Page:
Maximizing Your Sleep



With the weather cooling down and fewer daylight hours, maximizing your sleep is an important way to maintain your health during the change of seasons.

Sleep is essential to our health and well-being, and for good reason. Like hunger and thirst, we have a biological drive to sleep. Sleep is important for saving energy, restoring function of the body and brain, influencing tissue growth, immune function, and organizing networks in the brain (e.g. learning and memory).

Evidence to date has shown that sleep deprivation has pervasive effects on the body:

· Decreased immune function (greater susceptibility to infections and decreased response to vaccinations)

· Decreased attention

· Reduced performance, decision making, learning, memory, and cognition

· Increased risk of high blood pressure, coronary artery disease, stroke, and all-cause mortality

· Weight gain and obesity

· Mood related disorders (e.g. stress, anxiety, depression, suicide)

· Increased sensation of pain

· Increased risk of cancer

Unfortunately, with an increased use in stimulants and electronic devices (especially at night), poor sleep quality and duration is affecting us all. In today’s culture, “we crave more, work more and expect more…and in the process abandon sleep.” (Foster & Wulff, 2005)

So how can one improve their sleep?

5 tips for getting a more restful sleep

Tip #1: Make your bedroom inviting for sleep. Before doing anything else, your room must be setup to facilitate sleep. This means minimizing the chaos and removing clutter. Also, it is important to keep your room as dark as possible (this includes removing any electronics that emit light).


Photo credit: Ali Inay | Unsplash

Tip #2: Maintain a wake and sleep time. Try and wake up and sleep at the same time every day, even on weekends. Your body follows a circadian rhythm or “24-hour clock” and varying this can disturb your sleep-wake cycle.

Tip #3: Exercise. Make exercise a routine activity. Studies have shown that those who undertake at least 150 minutes of physical activity per week report significantly better sleep. But avoid any strenuous exercise in the evening close to bedtime, as the physiological arousal associated with it can delay sleep onset.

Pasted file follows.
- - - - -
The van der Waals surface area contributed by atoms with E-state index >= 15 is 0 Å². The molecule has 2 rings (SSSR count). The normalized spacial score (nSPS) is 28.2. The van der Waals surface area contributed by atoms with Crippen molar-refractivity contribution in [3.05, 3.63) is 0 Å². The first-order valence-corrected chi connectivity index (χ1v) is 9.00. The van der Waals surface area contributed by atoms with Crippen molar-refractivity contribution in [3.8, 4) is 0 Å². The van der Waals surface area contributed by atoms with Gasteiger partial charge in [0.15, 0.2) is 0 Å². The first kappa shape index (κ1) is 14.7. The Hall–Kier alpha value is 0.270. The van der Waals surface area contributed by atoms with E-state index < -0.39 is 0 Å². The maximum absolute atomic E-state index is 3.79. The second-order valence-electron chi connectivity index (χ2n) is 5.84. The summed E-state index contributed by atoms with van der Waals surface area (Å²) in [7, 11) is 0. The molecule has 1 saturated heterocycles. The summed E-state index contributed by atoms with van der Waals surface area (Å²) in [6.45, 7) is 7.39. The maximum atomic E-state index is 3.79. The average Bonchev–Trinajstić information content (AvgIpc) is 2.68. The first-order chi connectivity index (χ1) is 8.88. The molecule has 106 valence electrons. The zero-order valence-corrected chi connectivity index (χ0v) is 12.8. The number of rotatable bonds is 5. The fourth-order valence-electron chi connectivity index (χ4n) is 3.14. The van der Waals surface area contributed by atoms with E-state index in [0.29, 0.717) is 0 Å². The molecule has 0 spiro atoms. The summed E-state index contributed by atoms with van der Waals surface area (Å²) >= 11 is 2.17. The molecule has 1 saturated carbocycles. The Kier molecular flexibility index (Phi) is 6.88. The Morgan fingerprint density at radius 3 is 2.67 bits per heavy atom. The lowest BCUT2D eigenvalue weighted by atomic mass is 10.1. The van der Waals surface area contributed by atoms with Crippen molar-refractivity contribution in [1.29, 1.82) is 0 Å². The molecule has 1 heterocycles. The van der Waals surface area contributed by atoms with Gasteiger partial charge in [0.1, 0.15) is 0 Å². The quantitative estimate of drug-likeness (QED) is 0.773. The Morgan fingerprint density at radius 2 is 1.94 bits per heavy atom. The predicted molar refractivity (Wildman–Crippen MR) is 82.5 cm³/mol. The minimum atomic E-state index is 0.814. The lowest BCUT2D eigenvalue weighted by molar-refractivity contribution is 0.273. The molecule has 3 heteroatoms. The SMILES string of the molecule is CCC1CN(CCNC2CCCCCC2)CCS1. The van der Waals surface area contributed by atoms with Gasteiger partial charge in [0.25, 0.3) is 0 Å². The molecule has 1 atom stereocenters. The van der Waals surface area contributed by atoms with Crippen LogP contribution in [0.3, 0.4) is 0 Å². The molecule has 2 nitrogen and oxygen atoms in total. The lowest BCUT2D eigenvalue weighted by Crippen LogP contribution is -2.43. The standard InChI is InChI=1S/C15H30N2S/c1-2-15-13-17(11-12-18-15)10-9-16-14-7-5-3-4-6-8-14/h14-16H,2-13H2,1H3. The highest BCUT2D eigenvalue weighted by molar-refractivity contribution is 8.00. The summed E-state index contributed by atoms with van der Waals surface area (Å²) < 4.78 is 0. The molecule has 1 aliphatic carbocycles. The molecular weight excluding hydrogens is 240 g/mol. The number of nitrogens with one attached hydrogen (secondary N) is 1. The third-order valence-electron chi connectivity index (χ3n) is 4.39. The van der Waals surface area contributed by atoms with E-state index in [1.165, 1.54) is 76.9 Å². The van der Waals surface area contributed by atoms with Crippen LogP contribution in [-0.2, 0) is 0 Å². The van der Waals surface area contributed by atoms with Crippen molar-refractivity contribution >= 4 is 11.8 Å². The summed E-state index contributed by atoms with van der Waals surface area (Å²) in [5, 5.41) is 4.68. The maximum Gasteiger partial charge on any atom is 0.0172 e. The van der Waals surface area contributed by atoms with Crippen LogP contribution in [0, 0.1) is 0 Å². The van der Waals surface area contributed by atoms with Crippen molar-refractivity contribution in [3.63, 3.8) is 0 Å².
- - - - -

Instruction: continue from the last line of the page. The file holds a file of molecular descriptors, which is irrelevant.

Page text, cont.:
Tip #4: Have a bedtime routine. Practice a relaxing routine before going to bed. This can include any of the following: take a lukewarm bath, use lavender candles or place 2-3 drops of lavender essential oil on your pillow, listen to calming music or meditation, drink chamomile tea (skip this if you tend to use the washroom often during the night), or practice deep breathing.

Tip #5: Avoid stimulants before bed.

  • Caffeine: Coffee, energy drinks, and caffeinated teas should be avoided around bedtime and ideally consumed no later than 4 p.m.

  • Electronic usage: Put away the laptop, phone, or tablet at least 1 hour before bedtime. Light from the screen interferes with melatonin production and delayed sleep onset.

  • Alcohol and Nicotine: Avoid within 4-6 hours of bedtime. While these substances may sometimes seem to help with relaxation, they interfere with obtaining deep restful sleep.

  • Eating large meals: Meals too close to bedtime can interfere with sleep. Keep any meals close to bedtime small and easy to digest.

Are your sleep issues more serious?

There are a number of clinical disorders that can negatively affect sleep despite proper sleep practices and lifestyle. Here are just some examples of clinical disorders that can affect sleep:

· Thyroid dysfunction

· Restless leg syndrome

· Breathing conditions (e.g. sleep apnea or nasal obstruction)

· Intractable pain

· Medication side effects

· Cardiovascular disorders

If you think you have ongoing insomnia despite proper sleep hygiene, talk to your Primary Healthcare Provider or Naturopathic Doctor to determine the cause.

Foster, RG, Wulff K. (2005) The rhythm of rest and excess. Nature reviews: Neuroscience, 2005. 6, 407-414.

#sleep #insomnia

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